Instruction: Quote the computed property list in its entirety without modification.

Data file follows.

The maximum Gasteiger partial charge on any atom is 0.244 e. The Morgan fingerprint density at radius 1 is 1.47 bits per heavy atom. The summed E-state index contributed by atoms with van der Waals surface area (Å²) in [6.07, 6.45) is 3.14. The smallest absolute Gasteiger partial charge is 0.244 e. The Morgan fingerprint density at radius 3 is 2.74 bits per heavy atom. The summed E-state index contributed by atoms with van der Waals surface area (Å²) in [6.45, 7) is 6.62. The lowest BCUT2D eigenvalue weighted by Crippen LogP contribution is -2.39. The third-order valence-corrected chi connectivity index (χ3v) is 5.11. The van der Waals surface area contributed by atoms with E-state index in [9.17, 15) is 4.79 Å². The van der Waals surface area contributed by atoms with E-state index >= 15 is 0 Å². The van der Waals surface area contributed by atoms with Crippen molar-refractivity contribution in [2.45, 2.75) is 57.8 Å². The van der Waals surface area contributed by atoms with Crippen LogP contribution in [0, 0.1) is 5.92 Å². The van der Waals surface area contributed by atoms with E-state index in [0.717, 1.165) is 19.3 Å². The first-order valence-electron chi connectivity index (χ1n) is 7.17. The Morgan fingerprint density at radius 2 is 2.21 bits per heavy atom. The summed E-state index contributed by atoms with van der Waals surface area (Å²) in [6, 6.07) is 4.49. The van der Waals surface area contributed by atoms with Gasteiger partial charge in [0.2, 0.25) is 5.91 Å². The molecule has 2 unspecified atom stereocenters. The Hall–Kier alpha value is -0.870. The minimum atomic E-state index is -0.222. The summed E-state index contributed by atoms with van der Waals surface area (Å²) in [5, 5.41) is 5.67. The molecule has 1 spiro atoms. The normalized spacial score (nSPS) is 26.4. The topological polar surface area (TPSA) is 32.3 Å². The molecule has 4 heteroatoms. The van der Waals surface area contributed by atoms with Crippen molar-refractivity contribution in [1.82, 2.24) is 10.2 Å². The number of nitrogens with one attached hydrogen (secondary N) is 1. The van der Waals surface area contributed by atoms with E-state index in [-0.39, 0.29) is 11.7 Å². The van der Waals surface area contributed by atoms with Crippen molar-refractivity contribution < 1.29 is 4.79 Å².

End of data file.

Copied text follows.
The maximum Gasteiger partial charge on any atom is 0.244 e. The Morgan fingerprint density at radius 1 is 1.47 bits per heavy atom. The summed E-state index contributed by atoms with van der Waals surface area (Å²) in [6.07, 6.45) is 3.14. The smallest absolute Gasteiger partial charge is 0.244 e. The Morgan fingerprint density at radius 3 is 2.74 bits per heavy atom. The summed E-state index contributed by atoms with van der Waals surface area (Å²) in [6.45, 7) is 6.62. The lowest BCUT2D eigenvalue weighted by Crippen LogP contribution is -2.39. The third-order valence-corrected chi connectivity index (χ3v) is 5.11. The van der Waals surface area contributed by atoms with E-state index in [9.17, 15) is 4.79 Å². The van der Waals surface area contributed by atoms with E-state index >= 15 is 0 Å². The van der Waals surface area contributed by atoms with Crippen molar-refractivity contribution in [2.45, 2.75) is 57.8 Å². The van der Waals surface area contributed by atoms with Crippen LogP contribution in [0, 0.1) is 5.92 Å². The van der Waals surface area contributed by atoms with E-state index in [0.717, 1.165) is 19.3 Å². The first-order valence-electron chi connectivity index (χ1n) is 7.17. The Morgan fingerprint density at radius 2 is 2.21 bits per heavy atom. The summed E-state index contributed by atoms with van der Waals surface area (Å²) in [6, 6.07) is 4.49. The van der Waals surface area contributed by atoms with Gasteiger partial charge in [0.2, 0.25) is 5.91 Å². The molecule has 2 unspecified atom stereocenters. The Hall–Kier alpha value is -0.870. The minimum atomic E-state index is -0.222. The summed E-state index contributed by atoms with van der Waals surface area (Å²) in [5, 5.41) is 5.67. The molecule has 1 spiro atoms. The normalized spacial score (nSPS) is 26.4. The topological polar surface area (TPSA) is 32.3 Å². The molecule has 4 heteroatoms. The van der Waals surface area contributed by atoms with Crippen molar-refractivity contribution in [1.82, 2.24) is 10.2 Å². The number of nitrogens with one attached hydrogen (secondary N) is 1. The van der Waals surface area contributed by atoms with E-state index in [-0.39, 0.29) is 11.7 Å². The van der Waals surface area contributed by atoms with Crippen molar-refractivity contribution < 1.29 is 4.79 Å².